A Beginner’s Guide To Bouldering

If you’re tired of your morning jog and exercise classes, be bould and try bouldering.

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Gripping neon moldings, hanging upside down, arms quivering, scanning the wall for where you’re going to plant your hand next—not exactly the badass image you had in mind when you decided to try bouldering. That’s probably many climbers’ first experience with ropeless rock climbing, though. You might envision yourself straight out of a North Face ad, scaling a mountain, but it takes time to get the hang of anything. With a little work, though, a realistic version of that image might be possible, and it’ll be worth it for your mind and body.

First Things First: What is bouldering?

Is that even a verb? Yes. To quote REI, “Bouldering is climbing in its simplest form, sans ropes, harnesses, and hardware on rock faces that are shorter than the walls at cragging areas.” The route to the top of a boulder outside or wall inside is called a problem, and the climber’s goal is to find the solution—that is, how to get to the top.

Why should I try bouldering?

Physically, bouldering is pretty much a full-body workout. Not only do you work out your arms, but you also use your back, shoulders, core, and leg strength to move yourself up. While at first glance bouldering would be considered a strength exercise, any type of rock climbing is also considered a cardio workout. A 2004 study concludes, “During climbing, there are increases in oxygen consumption and heart rate, suggesting that it requires utilisation of a significant portion of whole body aerobic capacity.” Increased oxygen intake (aerobics) happens simultaneously with increased heart rate (cardio). Besides that, watching pros climb, you can see that bouldering requires that you bend your body in ways you wouldn’t ordinarily, boosting flexibility. https://www.instagram.com/p/BhtkcXLDe92/?taken-by=shaunacoxsey Mentally, there’s some problem solving involved, hence why the climbs are called problems. In addition to using your mind strategically, bouldering is also an exercise in mindfulness. This kind of mindfulness therapy can treat mental health disorders, with one study proving that bouldering helped mitigate symptoms of depression. Sounds like a win-win to me. Socially, you can also get the benefit of working out with others. Climbing gym communities can be pretty tight-knit, and watching each other try to scale (and fall) makes the individual activity more social than you might expect.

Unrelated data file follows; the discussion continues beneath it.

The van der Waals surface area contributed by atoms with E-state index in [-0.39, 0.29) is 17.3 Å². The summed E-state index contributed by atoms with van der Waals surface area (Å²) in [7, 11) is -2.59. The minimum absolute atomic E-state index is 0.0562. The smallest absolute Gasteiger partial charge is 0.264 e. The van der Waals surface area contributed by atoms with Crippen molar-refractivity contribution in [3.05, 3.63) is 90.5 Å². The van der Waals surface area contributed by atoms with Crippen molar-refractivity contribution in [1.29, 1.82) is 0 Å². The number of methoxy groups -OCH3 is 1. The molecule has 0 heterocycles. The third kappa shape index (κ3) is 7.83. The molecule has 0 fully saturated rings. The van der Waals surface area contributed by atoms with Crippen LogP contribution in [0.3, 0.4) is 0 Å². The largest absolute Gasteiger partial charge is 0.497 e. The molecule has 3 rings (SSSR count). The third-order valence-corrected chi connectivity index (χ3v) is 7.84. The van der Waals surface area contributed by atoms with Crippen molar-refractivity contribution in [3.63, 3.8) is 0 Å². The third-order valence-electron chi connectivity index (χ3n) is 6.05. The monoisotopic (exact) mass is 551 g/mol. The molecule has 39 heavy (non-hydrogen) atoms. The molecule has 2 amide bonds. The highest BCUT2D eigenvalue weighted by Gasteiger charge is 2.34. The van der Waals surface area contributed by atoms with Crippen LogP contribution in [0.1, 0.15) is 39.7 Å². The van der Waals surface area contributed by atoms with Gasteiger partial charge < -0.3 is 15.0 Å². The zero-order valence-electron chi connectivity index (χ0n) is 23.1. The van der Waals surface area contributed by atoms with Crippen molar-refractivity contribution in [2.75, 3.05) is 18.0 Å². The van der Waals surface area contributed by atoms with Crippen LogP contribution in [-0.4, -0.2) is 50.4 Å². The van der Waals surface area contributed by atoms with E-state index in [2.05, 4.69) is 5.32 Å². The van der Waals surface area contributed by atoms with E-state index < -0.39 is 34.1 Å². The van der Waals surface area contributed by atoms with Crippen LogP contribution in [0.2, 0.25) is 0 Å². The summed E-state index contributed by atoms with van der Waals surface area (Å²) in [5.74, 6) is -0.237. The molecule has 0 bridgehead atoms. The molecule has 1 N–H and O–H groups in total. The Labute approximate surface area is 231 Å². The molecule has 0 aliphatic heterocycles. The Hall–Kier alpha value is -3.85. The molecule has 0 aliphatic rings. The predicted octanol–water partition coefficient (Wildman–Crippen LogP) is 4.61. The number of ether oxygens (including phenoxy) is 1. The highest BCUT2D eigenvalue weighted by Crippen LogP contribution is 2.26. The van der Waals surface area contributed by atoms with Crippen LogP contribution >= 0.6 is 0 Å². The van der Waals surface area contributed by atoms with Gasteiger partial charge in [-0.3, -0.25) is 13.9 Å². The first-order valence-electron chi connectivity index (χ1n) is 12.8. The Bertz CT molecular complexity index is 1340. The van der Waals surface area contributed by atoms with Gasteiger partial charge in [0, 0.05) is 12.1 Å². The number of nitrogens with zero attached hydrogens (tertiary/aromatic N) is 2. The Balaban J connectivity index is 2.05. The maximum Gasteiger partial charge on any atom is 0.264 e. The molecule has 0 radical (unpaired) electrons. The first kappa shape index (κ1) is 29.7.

Where can I get started?

If hopping on a boulder outside seems a little daunting as a beginner, start out at a climbing gym. Gyms usually mark the grips for different problems and label sections for varying difficulties. Plus, there are mats around the gym to make the falls somewhat less traumatizing, plus knowledgeable employees you can [linkbuilder id=”6572″ text=”ask for help”]. The popularity of climbing gyms has continued to grow steadily, so most sizeable towns should have an option for indoor bouldering. Inside, you can master some of the basic skill sets before venturing outdoors. Like lots of fitness activities, the gym’s expert climbers might intimidate you as a novice, but odds are they’ll be welcoming and might even teach you a thing or two. Still, you can start out in a class or join a beginner group. Once you do make it outside (if that’s one of your goals!), the possibilities are plentiful. Since bouldering doesn’t require great heights, even non-mountainous regions have areas outside where you can try it. You can do a little internet searching, but asking around at your local climbing gym might be the best bet for finding safe spots for beginners.

What gear do I need for my first bouldering sesh?

Especially if you’re going outside, where rentals aren’t likely, it’s best to invest in some essential gear.

  • Crash Pads (for outdoor bouldering): Not as scary as they sound, crash pads are just mats, like gyms have inside, to catch you when you fall.
  • Climbing Shoes: You can rent these at most gyms, but if you decide you like bouldering, it’ll pay off to invest in a pair.
  • Chalk and Chalk Bag: Chalk dries up any moisture on your hands and improves your grip.
  • Spotters: i.e. friends who will be there to catch you when you fall and yell words of encouragement as you climb.

What’s next, boulder babe?

Getting into new fitness activities can be a little daunting, but if you’re in a workout rut or simply want to find a new hobby, bouldering is a super badass way to shake up your routine. The first time I bouldered was a haphazard attempt on a service trip in Appalachia that proved to be a physical challenge and a great bonding experience. To make yourself a bit more comfortable prior to your first climb, read up on some basic tips and terminology so you have some understanding of what’s going on around you. Then try it out for yourself!

A Beginner’s Guide To Bouldering

Abby Piper
Abby Piper is an Editorial Intern at HealthyWay. She recently graduated from of the University of Notre Dame, officially marking her entry into adulthood (yay!). Fueled by copious amounts of coffee, she enjoys running, water skiing, writing, reading, watching baseball, and preparing for Christmas.